Peppers are some of the most interesting veggies available. We are all familiar with the bell pepper and the spicy jalapeño. But have you heard of any of these weird peppers? There are thousands of pepper varieties around the world, with the number constantly growing. Gardeners can easily cross two pepper types to create something new. Check out these 7 weird pepper varieties that you can grow yourself at home!
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Alaku Sarga Pepper
Strange name, even more strange appearance. The Paradicsom Alaku Sarga Szentes pepper has the look of a wrinkled heriloom tomato, or a squashed pumpkin. Hence, this pepper garnered the nickname “Pumpkin Pepper.” These are a sweet pepper, meaning that they have no heat at all, and are said to have a neutral flavor. If you had these laying around in your kitchen, you’d probably get a few questions from friends and family.
Mira White Pepper
Albino simply means that an organism lacks pigmentation in tissue. In the case of the Mira White pepper, they appear to be an off-white sort of yellow color. Another sweet pepper with no heat, the Mira White may seem strange if you are used to getting green bell peppers and the occasional spicy Jalapeno pepper from the grocery store. They have the benefit of being easy to grow, and producing in large numbers, early in the growing season. The Mira Albino will certainly add some character to your home garden.
Scotch Bonnet MOA Pepper
Moving into some of the more spicy peppers of the world, the Scotch Bonnet is used widely in hot sauces and Caribbean cuisine. The MOA variety of the Scotch Bonnet pepper has a vibrant orange to yellow appearance, and a strange blossom end. It kind of looks like a pepper is giving birth to another pepper. Weird but kind of cool! However, these peppers also have great flavor and pretty incredible heat level when eaten raw.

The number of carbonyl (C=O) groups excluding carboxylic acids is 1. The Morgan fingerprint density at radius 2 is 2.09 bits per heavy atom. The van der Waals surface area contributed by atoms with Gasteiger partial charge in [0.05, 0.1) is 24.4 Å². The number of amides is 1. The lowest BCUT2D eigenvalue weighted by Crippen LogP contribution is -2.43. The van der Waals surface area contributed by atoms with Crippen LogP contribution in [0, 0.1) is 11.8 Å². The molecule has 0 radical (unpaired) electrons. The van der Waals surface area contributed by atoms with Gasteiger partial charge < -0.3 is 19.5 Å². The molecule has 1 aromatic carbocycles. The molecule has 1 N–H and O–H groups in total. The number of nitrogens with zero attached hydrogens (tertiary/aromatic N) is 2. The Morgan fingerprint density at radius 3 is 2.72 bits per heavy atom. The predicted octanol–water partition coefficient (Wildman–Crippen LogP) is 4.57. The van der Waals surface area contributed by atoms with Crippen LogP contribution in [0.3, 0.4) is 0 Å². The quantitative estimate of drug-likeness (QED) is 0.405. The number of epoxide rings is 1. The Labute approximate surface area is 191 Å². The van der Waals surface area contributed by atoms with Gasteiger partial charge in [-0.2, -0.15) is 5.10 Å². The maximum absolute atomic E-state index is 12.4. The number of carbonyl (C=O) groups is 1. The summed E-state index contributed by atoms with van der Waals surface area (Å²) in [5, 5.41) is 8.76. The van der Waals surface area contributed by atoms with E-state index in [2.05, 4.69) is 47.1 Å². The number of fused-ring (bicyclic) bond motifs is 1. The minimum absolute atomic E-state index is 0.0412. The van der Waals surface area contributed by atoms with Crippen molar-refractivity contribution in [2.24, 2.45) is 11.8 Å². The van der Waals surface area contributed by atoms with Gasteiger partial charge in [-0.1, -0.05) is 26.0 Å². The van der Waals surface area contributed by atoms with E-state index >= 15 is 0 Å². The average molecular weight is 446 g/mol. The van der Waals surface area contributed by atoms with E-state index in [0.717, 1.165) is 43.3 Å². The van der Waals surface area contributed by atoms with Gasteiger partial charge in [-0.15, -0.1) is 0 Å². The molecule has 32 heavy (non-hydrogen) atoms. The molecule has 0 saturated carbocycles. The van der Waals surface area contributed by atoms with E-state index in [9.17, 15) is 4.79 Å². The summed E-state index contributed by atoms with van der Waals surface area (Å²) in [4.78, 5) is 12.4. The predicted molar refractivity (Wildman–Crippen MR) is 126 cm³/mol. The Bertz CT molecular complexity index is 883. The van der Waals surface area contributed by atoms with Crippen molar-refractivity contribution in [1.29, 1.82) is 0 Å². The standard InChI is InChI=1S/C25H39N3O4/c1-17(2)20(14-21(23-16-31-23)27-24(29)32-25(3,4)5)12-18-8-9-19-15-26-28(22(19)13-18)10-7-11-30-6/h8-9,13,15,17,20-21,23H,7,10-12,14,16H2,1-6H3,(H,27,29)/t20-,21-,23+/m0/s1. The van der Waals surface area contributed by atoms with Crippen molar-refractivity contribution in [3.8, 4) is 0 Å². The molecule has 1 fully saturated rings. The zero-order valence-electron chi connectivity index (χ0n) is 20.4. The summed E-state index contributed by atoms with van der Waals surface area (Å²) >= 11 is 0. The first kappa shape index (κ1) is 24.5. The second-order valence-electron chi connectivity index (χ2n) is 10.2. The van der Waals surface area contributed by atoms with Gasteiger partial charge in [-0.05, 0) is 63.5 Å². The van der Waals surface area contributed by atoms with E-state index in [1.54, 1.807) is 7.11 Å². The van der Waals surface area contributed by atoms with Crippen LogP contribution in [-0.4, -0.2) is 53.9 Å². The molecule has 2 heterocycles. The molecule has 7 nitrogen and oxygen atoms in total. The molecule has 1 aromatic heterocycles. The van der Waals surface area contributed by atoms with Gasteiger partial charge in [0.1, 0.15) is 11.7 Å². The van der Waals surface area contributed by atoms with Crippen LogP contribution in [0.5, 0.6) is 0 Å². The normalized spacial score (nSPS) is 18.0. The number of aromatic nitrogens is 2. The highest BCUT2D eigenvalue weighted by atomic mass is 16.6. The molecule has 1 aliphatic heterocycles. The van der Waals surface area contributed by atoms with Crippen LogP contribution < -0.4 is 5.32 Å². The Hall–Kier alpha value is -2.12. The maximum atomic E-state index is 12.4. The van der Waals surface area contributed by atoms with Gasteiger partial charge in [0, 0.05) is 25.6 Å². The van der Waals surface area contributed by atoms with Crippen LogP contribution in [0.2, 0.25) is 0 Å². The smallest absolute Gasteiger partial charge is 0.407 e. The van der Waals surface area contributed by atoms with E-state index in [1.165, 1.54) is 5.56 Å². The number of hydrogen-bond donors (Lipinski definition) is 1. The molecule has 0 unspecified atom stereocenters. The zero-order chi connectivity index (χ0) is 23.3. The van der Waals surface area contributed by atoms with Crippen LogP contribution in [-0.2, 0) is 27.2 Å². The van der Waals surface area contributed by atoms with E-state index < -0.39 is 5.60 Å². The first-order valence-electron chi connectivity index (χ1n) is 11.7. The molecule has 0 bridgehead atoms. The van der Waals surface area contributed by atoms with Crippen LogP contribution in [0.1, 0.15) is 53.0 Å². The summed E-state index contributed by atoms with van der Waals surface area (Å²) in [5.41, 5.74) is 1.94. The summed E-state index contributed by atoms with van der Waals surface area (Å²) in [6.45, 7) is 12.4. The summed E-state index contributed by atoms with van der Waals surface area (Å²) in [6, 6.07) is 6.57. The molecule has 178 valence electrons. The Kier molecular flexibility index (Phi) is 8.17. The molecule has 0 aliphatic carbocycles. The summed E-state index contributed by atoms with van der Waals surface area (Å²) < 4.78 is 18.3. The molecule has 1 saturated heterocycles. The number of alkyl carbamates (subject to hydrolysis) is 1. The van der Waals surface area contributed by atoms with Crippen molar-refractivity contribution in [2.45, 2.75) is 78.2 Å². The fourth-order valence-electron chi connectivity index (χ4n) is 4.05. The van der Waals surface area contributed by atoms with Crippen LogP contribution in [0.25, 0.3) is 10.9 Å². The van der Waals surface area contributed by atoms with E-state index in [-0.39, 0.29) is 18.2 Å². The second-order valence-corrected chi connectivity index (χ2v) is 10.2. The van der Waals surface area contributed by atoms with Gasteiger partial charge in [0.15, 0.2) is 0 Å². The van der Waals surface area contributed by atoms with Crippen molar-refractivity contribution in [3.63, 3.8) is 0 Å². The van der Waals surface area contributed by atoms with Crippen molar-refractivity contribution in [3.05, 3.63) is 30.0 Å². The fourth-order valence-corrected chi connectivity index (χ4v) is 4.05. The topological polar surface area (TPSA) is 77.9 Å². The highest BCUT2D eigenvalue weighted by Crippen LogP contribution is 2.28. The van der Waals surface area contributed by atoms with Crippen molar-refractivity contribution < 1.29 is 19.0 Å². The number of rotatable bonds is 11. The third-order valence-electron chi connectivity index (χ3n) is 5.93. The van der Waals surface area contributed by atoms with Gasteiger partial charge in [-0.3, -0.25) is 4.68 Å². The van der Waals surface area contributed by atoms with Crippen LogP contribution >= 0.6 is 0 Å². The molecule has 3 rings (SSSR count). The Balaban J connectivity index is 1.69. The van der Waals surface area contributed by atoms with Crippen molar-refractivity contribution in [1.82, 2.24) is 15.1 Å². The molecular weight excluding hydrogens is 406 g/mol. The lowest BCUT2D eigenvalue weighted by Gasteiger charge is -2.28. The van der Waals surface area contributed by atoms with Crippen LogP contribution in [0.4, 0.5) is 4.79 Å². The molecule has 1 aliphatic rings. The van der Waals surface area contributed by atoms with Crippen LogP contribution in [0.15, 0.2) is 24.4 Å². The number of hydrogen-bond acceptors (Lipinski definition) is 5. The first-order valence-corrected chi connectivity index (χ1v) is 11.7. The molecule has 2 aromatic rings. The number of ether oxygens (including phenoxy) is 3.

Chocolate Habanero Pepper
The Chocolate Habanero pepper is an odd creation resulting from hybridization.The main difference from a normal habanero is the color. It’s brown! Well I guess there’s a tinge of red in there too, but it’s far different from a normal habanero. This pepper will certainly make your home garden stand out from the norm. These weird peppers are just as easy to grow as the normal Habanero, with similar flavors and heat level (hot!).
Macedonian Rezha Pepper
The Macedonian Rezha stands out due to the intense corking on the pepper’s skin. The genetics of the Rezha give the peppers their distinctive look, so the white marks are not unhealthy or inedible. The peppers are also large, growing to 8 inches or longer. The amount of corking varies on the peppers, but they typically grow to be covered completely by the striation marks. The Rezha is another odd spicy pepper that you can easily grow at home.
Through the methods of plant breeding, people have been able to produce strange hybrid varieties of existing peppers. The Carolina Reaper currently holds the record for the world’s hottest pepper. Clocking in at a whopping 2.2 million SHUs on the Scoville scale, the Reaper is mind-blowingly spicy. The pepper also looks like it comes straight from the underworld. You better be brave to grow (or even touch) these peppers. One tiny drop of pepper juice from a Reaper can cause serious pain, even on your skin. Beware!
Taking a hard left turn from the hottest pepper, the Habanada pepper was bred to have the flavor of a Habanero, without any of the heat. These peppers come in at 0 SHUs on the Scoville scale, but they have the familiar, floral flavor of the Habanero pepper. The Habanada also has a beautiful orange color with an interesting wrinkled texture. They may look like a hot pepper, but they’re no hotter than your standard green bell pepper! Grow them yourself and fool your friends into thinking you can handle eating a raw Habanero!
There are many, many more pepper varieties from around the world, many of which are quite strange. This list of weird peppers is only scratching the surface! If you’re interested in getting some seeds to grow yourself, use rareseeds.com for a great list of pepper varieties. You can also try semillas.de for some of the more obscure spicy varieties from around the world. Enjoy!